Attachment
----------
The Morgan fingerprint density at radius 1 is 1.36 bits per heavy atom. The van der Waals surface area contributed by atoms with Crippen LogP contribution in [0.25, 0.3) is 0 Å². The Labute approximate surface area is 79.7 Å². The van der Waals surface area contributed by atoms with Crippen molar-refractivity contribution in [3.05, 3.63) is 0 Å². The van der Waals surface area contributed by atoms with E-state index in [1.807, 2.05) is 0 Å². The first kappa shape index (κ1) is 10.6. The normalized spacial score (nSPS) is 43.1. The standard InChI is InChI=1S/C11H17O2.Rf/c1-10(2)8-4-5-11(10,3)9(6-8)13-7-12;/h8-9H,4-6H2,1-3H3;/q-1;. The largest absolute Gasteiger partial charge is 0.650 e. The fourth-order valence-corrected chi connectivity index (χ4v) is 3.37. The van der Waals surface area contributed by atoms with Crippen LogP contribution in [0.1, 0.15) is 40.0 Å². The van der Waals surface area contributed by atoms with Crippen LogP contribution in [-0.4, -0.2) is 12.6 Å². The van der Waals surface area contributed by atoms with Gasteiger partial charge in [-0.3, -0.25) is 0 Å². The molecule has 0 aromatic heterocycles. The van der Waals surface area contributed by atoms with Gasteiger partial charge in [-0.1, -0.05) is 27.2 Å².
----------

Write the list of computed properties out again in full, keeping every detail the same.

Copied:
The Morgan fingerprint density at radius 1 is 1.36 bits per heavy atom. The van der Waals surface area contributed by atoms with Crippen LogP contribution in [0.25, 0.3) is 0 Å². The Labute approximate surface area is 79.7 Å². The van der Waals surface area contributed by atoms with Crippen molar-refractivity contribution in [3.05, 3.63) is 0 Å². The van der Waals surface area contributed by atoms with E-state index in [1.807, 2.05) is 0 Å². The first kappa shape index (κ1) is 10.6. The normalized spacial score (nSPS) is 43.1. The standard InChI is InChI=1S/C11H17O2.Rf/c1-10(2)8-4-5-11(10,3)9(6-8)13-7-12;/h8-9H,4-6H2,1-3H3;/q-1;. The largest absolute Gasteiger partial charge is 0.650 e. The fourth-order valence-corrected chi connectivity index (χ4v) is 3.37. The van der Waals surface area contributed by atoms with Crippen LogP contribution in [0.1, 0.15) is 40.0 Å². The van der Waals surface area contributed by atoms with Crippen LogP contribution in [-0.4, -0.2) is 12.6 Å². The van der Waals surface area contributed by atoms with Gasteiger partial charge in [-0.3, -0.25) is 0 Å². The molecule has 0 aromatic heterocycles. The van der Waals surface area contributed by atoms with Gasteiger partial charge in [-0.1, -0.05) is 27.2 Å².